Dr. Hunter compares being morally tone-deaf to being morally musical, across religious traditions. He addresses the challenge of people maintaining a constant course, with integrity, in the face of life's uncertainty, confusion and crises. The West has a kind of collective amnesia, he says, pointing to once-powerful animating visions that came out of Athens and Jerusalem. He illustrates from the American experience. People are absolutely a product of what has gone before, he says, and expands on the larger social, institutional, and cultural context that informs the present moment.

Conversation 3

Psychology's current dominant role as a cultural force in the West is considered. Dr. Hunter traces how psychology's therapeutic perspective overtook religion. We don't live in an amoral time, he says, we live in a time in which the morality upon which we do rely has been emptied of all that makes it binding on the conscience and compelling within communities. The idea of a "sovereign self" is particularly powerful in a very individualistic society, Dr. Hunter observes, explaining how the two ideas reinforce each other. Today's "values," he says, are truths divested of their commanding character: they don't tell people what to do and they do shape a morality informed by the marketplace. He elaborates.

Conversation 4

The West no longer has a sense of the sources that sustain inherited ideals of benevolence and justice, Dr. Hunter contends. He talks about the current practice of trying to teach "virtue" in the classroom. American culture and its institutions are fragmented and disintegrating, he contends, and gives a host of examples. We are witnessing a time when Western Civilization, characterized by Athens and Jerusalem, is drawing to a close, he believes. He assures us that no one has any idea what will come next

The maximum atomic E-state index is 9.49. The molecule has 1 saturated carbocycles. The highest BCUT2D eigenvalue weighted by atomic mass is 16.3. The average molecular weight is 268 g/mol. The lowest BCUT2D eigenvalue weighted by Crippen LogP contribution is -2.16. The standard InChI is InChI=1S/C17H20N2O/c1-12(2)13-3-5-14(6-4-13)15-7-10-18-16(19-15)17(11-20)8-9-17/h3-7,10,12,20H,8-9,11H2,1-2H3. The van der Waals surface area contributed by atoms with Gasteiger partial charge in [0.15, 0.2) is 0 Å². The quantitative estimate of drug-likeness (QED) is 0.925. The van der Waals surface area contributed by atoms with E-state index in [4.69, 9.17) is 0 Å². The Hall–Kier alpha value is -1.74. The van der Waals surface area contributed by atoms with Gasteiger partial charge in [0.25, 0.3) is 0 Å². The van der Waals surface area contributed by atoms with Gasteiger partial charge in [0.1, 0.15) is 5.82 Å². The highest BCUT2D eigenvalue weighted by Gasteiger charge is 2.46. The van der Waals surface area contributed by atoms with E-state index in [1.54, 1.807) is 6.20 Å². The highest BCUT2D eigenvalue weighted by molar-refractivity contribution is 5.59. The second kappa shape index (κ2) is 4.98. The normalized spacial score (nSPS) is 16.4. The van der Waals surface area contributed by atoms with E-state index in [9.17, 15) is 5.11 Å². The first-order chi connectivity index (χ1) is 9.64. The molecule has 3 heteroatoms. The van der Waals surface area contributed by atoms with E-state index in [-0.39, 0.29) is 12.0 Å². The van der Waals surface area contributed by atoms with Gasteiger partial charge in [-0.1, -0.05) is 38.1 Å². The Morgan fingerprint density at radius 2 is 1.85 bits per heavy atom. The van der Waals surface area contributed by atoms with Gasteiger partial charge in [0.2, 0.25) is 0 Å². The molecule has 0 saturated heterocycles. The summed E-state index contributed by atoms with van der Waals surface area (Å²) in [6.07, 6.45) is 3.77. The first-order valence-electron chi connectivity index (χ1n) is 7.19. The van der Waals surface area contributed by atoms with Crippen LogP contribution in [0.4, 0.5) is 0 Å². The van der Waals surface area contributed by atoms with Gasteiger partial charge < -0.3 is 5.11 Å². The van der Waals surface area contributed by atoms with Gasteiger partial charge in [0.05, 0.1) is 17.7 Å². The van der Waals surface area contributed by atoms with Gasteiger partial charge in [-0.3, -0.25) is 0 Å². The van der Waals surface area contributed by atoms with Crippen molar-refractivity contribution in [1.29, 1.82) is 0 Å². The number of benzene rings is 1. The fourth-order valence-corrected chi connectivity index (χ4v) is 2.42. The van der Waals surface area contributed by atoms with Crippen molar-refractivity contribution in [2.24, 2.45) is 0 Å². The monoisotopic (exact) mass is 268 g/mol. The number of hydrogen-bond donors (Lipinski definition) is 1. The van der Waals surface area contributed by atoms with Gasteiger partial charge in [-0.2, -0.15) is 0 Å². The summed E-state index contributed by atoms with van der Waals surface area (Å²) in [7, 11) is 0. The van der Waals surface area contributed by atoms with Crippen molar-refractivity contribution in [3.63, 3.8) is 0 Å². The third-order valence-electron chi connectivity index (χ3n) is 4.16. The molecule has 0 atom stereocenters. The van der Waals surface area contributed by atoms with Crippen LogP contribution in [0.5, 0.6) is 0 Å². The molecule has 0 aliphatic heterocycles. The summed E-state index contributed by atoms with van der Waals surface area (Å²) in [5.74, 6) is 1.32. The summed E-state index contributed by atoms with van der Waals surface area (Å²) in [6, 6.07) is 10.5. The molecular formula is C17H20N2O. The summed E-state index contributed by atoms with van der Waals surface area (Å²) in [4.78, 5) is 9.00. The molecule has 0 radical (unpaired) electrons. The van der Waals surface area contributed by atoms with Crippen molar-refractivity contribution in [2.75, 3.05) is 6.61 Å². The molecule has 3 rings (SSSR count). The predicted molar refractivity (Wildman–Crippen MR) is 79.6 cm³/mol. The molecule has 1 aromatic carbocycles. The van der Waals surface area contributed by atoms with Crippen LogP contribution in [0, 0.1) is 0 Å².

Conversation 5

This is the first civilization that does not define itself against an authority outside of the individual, says Dr. Hunter, and there's no going back. He explores the implications of this enormous change and describes the current backlash. Even those trying to resist contemporary moral psychology are enveloped by it, he says, pointing to moral education curriculums based on self-esteem and therapeutic well-being. It is impossible to raise moral children or to be moral by oneself -- both require the larger community and a wide range of institutions, he says. Instilling morality and the moral life is not a matter of simply passing on abstract universals, Dr. Hunter insists. He cites over 10,000 studies that show that moral education programs fail.

Conversation 6

What might succeed can be learned by studying today's failed moral education programs, Dr. Hunter suggests. He outlines a web of adult and societal authority needed to do the job. We must "live" what we want people to do, not "tell" them, he insists. He assures us there has never been a generic morality.


Dr. Hunter has done us all a great service by thinking clearly, and without political agenda, about the challenges facing contemporary American culture, then sharing his insights with us all. We thank him.

Related Links:
James Davison Hunter's book, The Death of Character: Moral Education in an Age Without Good or Evil, is published by Basic Books, a member of the Perseus Books Group.
Dr. Hunter’s website at the University of Virginia.